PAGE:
"Whether playing the outfield, the infield, or pitching, [Dihigo] was awesome. The gifted Cuban was literally a star at every position he played. Neither before his appearance on the baseball horizon, nor since his departure from the scene, has his multitude of talents afield ever been approached by a single player."

--James Riley

The comparisons to Caruthers don't really work. Except for 13 games at first and nine at second, he was strictly an outfielder when not pitching. He was also not a very good defensive player: both his range factors and his fielding percentages in the field were below league average. Caruthers is absolutely a deserving HOMer, but he's not Martin Dihigo.
   107. TomH Posted: April 29, 2005 at 06:36 PM (#1298156)
win shares for Dihigo
Year--BWS--FWS--PWS = Total
1935--17.7--2.3--16 = 36
1936--24.3--2.3--17 = 43
--
for those who use some type of win shares above baseline or average, obviously Dihigo would lose more than the typical amount of WS in these two seasons going from the low WS replacement level to something higher, since he had both a ton of PAs *and* a pile of IPs.

OTOH, they would STILL be truly impressive seasons that, as David points out, maybe some of us haven't fully processed yet.
   108. Dr. Chaleeko Posted: April 29, 2005 at 06:43 PM (#1298172)
I agree with Karlmagnus that Dihigo was likely more hitter than pitcher, and I also agree with jschmeagol about his EQA or OPS+ not likely rising too much from where it was.

Which leaves us with the question of how to rank him among his peers of any color.

For the sake of discussion, here's the approach I took.

In my ballot, I posited that, based on my own analysis (which is full of assumptions, granted), Dihigo would be an OF in the mold of Al Kaline and would not have pitched were he in MLB. I think this is consistent with what we know about his offensive capabilities and his pitching capabilities. (Unless the MLE process is misrepresenting him in some way, which is possible, of course.) He was a player with a wide breadth of skills, no single one of which would be considered a dominant characteristic of his game, but none of which appear to be on par with Charleston, Stearnes, or hitters of that caliber.

On the other hand, in his dual role, he was also incredibly valuable to the teams he actually played on. Yet I don't agree that in an integrated league he would have both pitched and hit, so saying he was baseball's most valuable player doesn't seem logical to me (I'm not saying I'm right, just that this is how it's playing out for me).

Because of the fragmentary record of his career (no peak information), his on-the-job switch-hitting training, and the league-quality issues involved (which are variable, and which, I believe, are probably steep), I'm left to construct my own sense of his meritoriousness.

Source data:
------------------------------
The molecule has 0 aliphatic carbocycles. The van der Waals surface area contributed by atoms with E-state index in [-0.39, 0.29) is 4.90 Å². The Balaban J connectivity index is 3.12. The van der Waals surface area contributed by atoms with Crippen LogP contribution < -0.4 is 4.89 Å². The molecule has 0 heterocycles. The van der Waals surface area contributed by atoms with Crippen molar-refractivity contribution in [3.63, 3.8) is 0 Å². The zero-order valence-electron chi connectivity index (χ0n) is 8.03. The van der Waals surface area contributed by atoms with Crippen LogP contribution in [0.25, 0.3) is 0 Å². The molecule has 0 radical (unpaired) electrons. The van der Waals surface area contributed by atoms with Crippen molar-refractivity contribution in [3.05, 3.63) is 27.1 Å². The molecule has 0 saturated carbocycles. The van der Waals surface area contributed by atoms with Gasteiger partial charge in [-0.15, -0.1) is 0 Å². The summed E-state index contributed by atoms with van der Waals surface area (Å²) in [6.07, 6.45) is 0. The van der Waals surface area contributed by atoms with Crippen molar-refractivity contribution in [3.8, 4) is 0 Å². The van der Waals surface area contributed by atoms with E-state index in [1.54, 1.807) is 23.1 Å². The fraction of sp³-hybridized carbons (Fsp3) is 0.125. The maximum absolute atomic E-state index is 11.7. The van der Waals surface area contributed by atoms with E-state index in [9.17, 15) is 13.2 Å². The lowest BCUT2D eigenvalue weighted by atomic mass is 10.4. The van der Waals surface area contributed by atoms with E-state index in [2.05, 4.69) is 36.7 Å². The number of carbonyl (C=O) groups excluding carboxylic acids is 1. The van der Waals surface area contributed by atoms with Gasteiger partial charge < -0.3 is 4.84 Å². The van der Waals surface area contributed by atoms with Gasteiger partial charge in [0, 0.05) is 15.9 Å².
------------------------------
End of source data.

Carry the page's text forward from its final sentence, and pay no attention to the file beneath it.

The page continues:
My baseline information is that he's an offensive player in the family represented by Kaline/Dewey in MLB. If he's Dewey, he's on the ballot, but not necessarily very high. If he's better than that (like Kaline), that player would fall in somewhere above Mendez because, despite lacking a huge peak, that player does have hefty prime and career numbers that negate Mendez's peak advantage.

Then when I assess his real-life value, I move him in just behind Beckwith and Duffy. At this point I ask myself, who is more valuable, an OF with a wide breadth of skills or a power-hitting, high-average SS/3B with so-so plate discipline? I'm taking the infielder, but that's just my way of thinking (just as I took Cronin over Suttles).

So number five is the ceiling that Dihigo can reach on my 1951 ballot. He could be number five, the spot currently occupied by Duffy, and Duffy's peak may be inflated by WS love of CFs. On the other hand, Duffy is also credited by WS with being an excellent fielder, unlike, say, Edd Roush. So for now, number six, with a bullet.

Anyway, I just thought I'd share with the group because I think Dihigo is a tough candidate to figure. He's both overrateable and underrateable, depending on your philosophy about NgL value, conversions, and lore. I think (but I don't KNOW) that my reasoning gets him as close to right as I personally am able to this week, but I'm very open to critique and discussion. If it would help discussion, I'll happily post the thumbnail, assumption-heavy, model of him that has lead me to the Kaline-family grouping.

(And I'm also thinking now that I need to go back and look at CP Bell to see if I can apply some lessons learned from Dihigo to him.)
   109. Mike Webber Posted: April 29, 2005 at 07:26 PM (#1298266)